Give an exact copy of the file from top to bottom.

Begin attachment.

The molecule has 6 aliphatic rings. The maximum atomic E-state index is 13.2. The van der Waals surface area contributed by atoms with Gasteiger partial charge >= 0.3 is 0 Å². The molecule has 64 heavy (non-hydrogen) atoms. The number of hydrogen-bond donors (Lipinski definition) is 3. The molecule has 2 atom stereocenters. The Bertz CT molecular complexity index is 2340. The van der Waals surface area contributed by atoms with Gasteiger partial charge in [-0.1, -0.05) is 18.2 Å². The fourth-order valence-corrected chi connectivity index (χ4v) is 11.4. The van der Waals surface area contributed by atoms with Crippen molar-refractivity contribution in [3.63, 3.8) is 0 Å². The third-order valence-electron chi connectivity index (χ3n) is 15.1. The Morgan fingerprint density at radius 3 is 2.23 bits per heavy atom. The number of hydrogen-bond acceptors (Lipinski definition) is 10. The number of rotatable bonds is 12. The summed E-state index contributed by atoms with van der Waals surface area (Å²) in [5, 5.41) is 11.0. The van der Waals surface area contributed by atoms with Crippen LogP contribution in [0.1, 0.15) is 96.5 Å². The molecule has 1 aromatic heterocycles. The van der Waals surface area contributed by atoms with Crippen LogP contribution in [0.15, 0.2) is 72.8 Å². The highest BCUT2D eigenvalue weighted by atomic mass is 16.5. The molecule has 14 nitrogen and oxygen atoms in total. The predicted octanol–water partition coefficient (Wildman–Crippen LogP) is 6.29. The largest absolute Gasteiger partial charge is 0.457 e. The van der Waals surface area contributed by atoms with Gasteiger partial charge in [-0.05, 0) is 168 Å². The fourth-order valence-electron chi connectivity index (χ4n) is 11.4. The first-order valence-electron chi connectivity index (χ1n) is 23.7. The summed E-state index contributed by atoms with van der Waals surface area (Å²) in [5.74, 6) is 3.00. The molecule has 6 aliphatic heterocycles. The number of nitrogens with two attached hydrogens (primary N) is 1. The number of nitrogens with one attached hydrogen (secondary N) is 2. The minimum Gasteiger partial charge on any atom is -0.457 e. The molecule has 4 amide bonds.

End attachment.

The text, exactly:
The molecule has 6 aliphatic rings. The maximum atomic E-state index is 13.2. The van der Waals surface area contributed by atoms with Gasteiger partial charge >= 0.3 is 0 Å². The molecule has 64 heavy (non-hydrogen) atoms. The number of hydrogen-bond donors (Lipinski definition) is 3. The molecule has 2 atom stereocenters. The Bertz CT molecular complexity index is 2340. The van der Waals surface area contributed by atoms with Gasteiger partial charge in [-0.1, -0.05) is 18.2 Å². The fourth-order valence-corrected chi connectivity index (χ4v) is 11.4. The van der Waals surface area contributed by atoms with Crippen molar-refractivity contribution in [3.63, 3.8) is 0 Å². The third-order valence-electron chi connectivity index (χ3n) is 15.1. The Morgan fingerprint density at radius 3 is 2.23 bits per heavy atom. The number of hydrogen-bond acceptors (Lipinski definition) is 10. The number of rotatable bonds is 12. The summed E-state index contributed by atoms with van der Waals surface area (Å²) in [5, 5.41) is 11.0. The van der Waals surface area contributed by atoms with Crippen LogP contribution in [0.1, 0.15) is 96.5 Å². The molecule has 1 aromatic heterocycles. The van der Waals surface area contributed by atoms with Crippen LogP contribution in [0.15, 0.2) is 72.8 Å². The highest BCUT2D eigenvalue weighted by atomic mass is 16.5. The molecule has 14 nitrogen and oxygen atoms in total. The predicted octanol–water partition coefficient (Wildman–Crippen LogP) is 6.29. The largest absolute Gasteiger partial charge is 0.457 e. The van der Waals surface area contributed by atoms with Gasteiger partial charge in [-0.05, 0) is 168 Å². The fourth-order valence-electron chi connectivity index (χ4n) is 11.4. The first-order valence-electron chi connectivity index (χ1n) is 23.7. The summed E-state index contributed by atoms with van der Waals surface area (Å²) in [5.74, 6) is 3.00. The molecule has 6 aliphatic heterocycles. The number of nitrogens with two attached hydrogens (primary N) is 1. The number of nitrogens with one attached hydrogen (secondary N) is 2. The minimum Gasteiger partial charge on any atom is -0.457 e. The molecule has 4 amide bonds.